Due to COVID-19 pandemic, the 14th Lennart Meri Conference is postponed until May 2021. But in the meantime, we are bringing the spirit of the Lennart Meri Conference online. Over the coming months, we will be challenging leading foreign and security policy thinkers around the world to address topical issues.

 

The Era of Resentment: Causes and Solutions

In this session, former Estonian President Toomas Hendrik Ilves and the Pulitzer-prize winning historian and staff writer for The Atlantic, Anne Applebaum get into the bottom of the motives and the rationale of people who create the mythology and the language of modern authoritarian populism. It is not the sense of being left behind in globalization nor is it just a question of economic inequality. Likewise, it’s not just an eastern European phenomenon.

How do we overcome rising cynicism and restore optimism? This open exchange is not only about the why’s and reasons for pessimism but offers possible solutions and highlights issues that need to be tackled.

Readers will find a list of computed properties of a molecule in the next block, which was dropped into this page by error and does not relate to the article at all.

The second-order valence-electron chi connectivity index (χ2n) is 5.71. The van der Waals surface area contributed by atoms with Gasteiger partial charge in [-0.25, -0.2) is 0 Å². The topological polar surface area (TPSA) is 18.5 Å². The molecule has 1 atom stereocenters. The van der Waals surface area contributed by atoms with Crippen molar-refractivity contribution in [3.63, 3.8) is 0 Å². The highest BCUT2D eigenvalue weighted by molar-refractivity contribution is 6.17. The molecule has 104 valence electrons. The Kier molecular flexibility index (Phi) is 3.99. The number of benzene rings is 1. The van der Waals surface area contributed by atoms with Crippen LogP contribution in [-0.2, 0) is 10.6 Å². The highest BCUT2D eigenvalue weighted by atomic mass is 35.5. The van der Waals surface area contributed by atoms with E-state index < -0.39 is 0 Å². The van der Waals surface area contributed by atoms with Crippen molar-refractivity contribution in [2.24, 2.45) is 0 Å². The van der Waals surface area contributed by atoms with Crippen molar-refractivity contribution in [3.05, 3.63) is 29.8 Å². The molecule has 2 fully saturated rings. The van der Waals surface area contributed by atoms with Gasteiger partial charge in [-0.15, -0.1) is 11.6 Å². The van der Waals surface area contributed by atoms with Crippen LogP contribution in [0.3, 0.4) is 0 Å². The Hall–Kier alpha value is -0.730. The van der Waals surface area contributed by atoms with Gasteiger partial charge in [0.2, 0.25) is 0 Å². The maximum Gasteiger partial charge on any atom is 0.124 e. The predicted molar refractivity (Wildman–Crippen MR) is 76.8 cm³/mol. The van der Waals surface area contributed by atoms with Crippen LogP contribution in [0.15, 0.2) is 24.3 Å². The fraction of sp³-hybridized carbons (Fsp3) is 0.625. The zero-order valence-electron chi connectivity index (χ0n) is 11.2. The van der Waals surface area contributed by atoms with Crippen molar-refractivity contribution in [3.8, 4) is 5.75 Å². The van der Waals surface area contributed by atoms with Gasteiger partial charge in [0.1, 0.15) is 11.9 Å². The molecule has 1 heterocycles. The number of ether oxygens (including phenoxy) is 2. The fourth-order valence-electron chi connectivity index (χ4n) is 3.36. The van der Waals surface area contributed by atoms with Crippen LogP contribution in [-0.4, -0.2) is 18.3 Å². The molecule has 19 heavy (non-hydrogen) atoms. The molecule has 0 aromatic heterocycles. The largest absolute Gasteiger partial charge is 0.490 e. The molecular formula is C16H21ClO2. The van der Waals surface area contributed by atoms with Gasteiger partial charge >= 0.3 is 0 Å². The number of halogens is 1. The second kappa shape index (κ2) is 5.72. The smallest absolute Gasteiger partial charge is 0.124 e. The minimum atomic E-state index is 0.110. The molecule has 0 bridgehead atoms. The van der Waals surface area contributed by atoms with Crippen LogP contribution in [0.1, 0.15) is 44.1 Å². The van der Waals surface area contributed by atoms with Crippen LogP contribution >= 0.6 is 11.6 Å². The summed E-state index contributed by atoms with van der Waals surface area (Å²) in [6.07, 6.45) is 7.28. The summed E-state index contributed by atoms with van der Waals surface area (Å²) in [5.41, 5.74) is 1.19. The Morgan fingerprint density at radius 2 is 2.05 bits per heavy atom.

The conversation was inspired by Anne Applebaum’s most recent bestseller “Twilight of Democracy: The Seductive Lure of Authoritarianism”.

 

The Different Faces of Identity and Politics Today

A conversation with the Former Estonian President Toomas Hendrik Ilves and the American thinker and political theorist Francis Fukuyama, Professor at Stanford University.

Identity is inevitable, says Professor Francis Fukuyama, but how to make it a solution and not a source of problems? How should one understand identity in an era of fear and hatred? Can identity help fight the decay of democratic institutions? What have been the different faces of identity through time?

In their sparkling conversation, Toomas Hendrik Ilves and Professor Francis Fukuyama focus on different aspects of identity and its impact in the world: The United States, the United Kingdom, Germany, Ukraine, Belarus, etc.

The conversation was inspired by Francis Fukuyama’s recent bestseller “Identity: The Demand for Dignity and the Politics of Resentment”.